Ten-year-old Tom Wilton wore his great-grandfather's uniform to Wellington's Anzac Day dawn service this morning.
The uniform was around 100 years old, he said. His great-grandfather fought in Gallipoli.
Tom was among thousands of young people attending dawn parades around the country, many wearing the medals of their grandfathers and great-grandfathers.
The strong numbers of younger people coming to the ceremonies have been welcomed by many.
Auckland mayor Len Brown said it was a positive sign that the next generation were involved in marking ANZAC day.
"We're seeing young people taking a lead role," he said.
"They're carrying the baton and taking the spirit of ANZAC forward. We're seeing more and more youngsters, grandmas and granddads bringing the young ones out and ensuring they get a sense of the spirit of ANZAC."
In Christchurch, among the younger generation at the service were Jack, 7, Max, 5, and Will Denison, 3. It was their fourth, third and second times at the dawn parade respectively.
Father Pedro Denison said his children enjoyed coming so much it was "a bit like Christmas" for them.
"They were awake at about 5am this morning waiting.
"They have their favourite parts, obviously the guns are a bit of an attraction."
He said it was important for the younger generation to witness the service, and although the two younger children may not understand the meaning behind it, Jack was "starting to understand a bit more".
In Auckland Corporal Alasdair McIntosh brought his five-year-old daughter and one-year-old son to the service for the first time.
McIntosh said he saw a steady growth in crowds each year, which he remembered as being only half the size when he first attended 39 years ago.
Close to 10,000 people gathered at Auckland War Memorial Museum for the Anzac Day dawn service, helped by a strong turn-out of families and young children.
"It certainly resonates with people and I think has more of a link with the current-day conflicts," McIntosh said.
"There's a whole new generation seeing that it's not only great granddads but people nowadays serving around the world."
McIntosh said his thoughts turned to all fallen soldiers, including his friend who he served alongside in East Timor in 2002.
A special student dedication added to the ceremony.
Celia Scott-Will-Harknett of Rangitoto College and Barlas Turkyilmaz from Istanbul spoke of the values and freedoms that soldiers fought for, and continue to protect.
"Let us dedicate ourselves to their ideals," Celia said.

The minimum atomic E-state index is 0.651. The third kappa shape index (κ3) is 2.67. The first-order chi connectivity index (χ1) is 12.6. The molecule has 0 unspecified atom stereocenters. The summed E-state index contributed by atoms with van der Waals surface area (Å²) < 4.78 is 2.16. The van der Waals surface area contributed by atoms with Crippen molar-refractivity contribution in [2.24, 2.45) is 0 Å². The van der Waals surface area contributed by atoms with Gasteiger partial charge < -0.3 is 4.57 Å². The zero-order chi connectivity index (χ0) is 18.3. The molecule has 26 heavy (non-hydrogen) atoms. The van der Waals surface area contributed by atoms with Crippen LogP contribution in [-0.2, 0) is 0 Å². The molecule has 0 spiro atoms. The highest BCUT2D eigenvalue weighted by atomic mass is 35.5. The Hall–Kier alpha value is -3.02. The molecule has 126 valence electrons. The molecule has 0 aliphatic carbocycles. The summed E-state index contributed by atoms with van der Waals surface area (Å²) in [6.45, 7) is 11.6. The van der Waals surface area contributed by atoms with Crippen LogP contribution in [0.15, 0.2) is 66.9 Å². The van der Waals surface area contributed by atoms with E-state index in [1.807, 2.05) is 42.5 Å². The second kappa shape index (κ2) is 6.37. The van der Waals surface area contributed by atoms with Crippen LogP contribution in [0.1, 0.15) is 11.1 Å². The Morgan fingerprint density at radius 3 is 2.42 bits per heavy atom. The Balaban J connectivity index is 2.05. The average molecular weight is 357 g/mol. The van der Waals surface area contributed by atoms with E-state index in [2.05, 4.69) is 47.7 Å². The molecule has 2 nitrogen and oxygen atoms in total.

RECENT DEATHS REMEMBERED
New Zealand soldiers killed in Afghanistan were among the fallen honoured today at Anzac Day services around the country.
In Feilding, as war veterans marched back to the Rangitikei Club after this morning's dawn service in the town, friends and family of Lieutenant Tim O'Donnell laid poppies and kisses on his plaque.
O'Donnell was killed in Afghanistan in 2010.
A wreath was also laid for him during the 30-minute dawn service.
Five thousand people gathered before dawn to pay respects at the Anzac Day service at the Wellington Cenotaph.
Booming cannon fire and rifle volleys rang out as young and old sang hymns lamenting the men and women who never returned from New Zealand's wars.
Prime Minister John Key, there along with Wellington mayor Celia Wade-Brown and top military brass, laid a wreath at the memorial.
"We have risen from our beds early to give thanks for those who gave their lives for the cost of peace," reverend Lionel Nunns told the crowd.
Many children and teenagers proudly wore the medals of their grandfathers and great-grandfathers.
Island Bay's Allen family got to the cenotaph before 5am to secure a prime viewing spot. Mother Vivienne and her children have come to the service every year for 14 years, and came well prepared, bundled up in puffer jackets and with a blanket to sit on before the service began.
Daughter Sammy Allen, 18, said she came every year to pay tribute to her grandfather, great grandfather and great-great grandfather, all of whom served overseas.
The speech and language therapy student loved the wreath laying but disliked the gun volley.
"It's so loud."
The rifles were the best part of the service for her brother Nick, 10, who was not sure if he would continue the family's military service.
Tawa family the Koenigsbergers were at the dawn service for the first time, bringing along sons Harry, 6, and Xavier, 8.
"We've come for the kids, for them to see what goes on, to see what happened in the past," dad Chris said.
The boys were learning about Gallipoli at Redwood School and were keen to learn more, mum Alecia said.
Xavier said he wanted to honour the soldiers who died.
JACKSON HELPS RE-CREATE PAST UNIFORMS
Sir Peter Jackson joined diginitaries at the front of the crowd, in prime position to see the 35 historical military uniforms he helped re-create.
Current reserve soldiers from the Wellington company, 57th battalion, wore khaki dress uniforms in the parade.
Each was different and represented a regiment that served in the First World War. Two women soldiers wore the uniforms of nurses who assisted in battle.
Soldiers had spent days training to do historical drills, using much larger .303 rifles than the modern guns used today, Jackson said. An old bandsman who trained in the 1950s had been running soldiers through the moves, he said.
"The Defence Force have been enthusiastic about trying something different this year," he said.
"The soldiers got into it, wearing the kit of their forebears."
More uniforms would be created for the Gallipoli centenary celebrations next year, Jackson said.
- Josh Fagan, Ashleigh Stewart, Belinda Feek, Tracey Chatterton, Catherine Reiss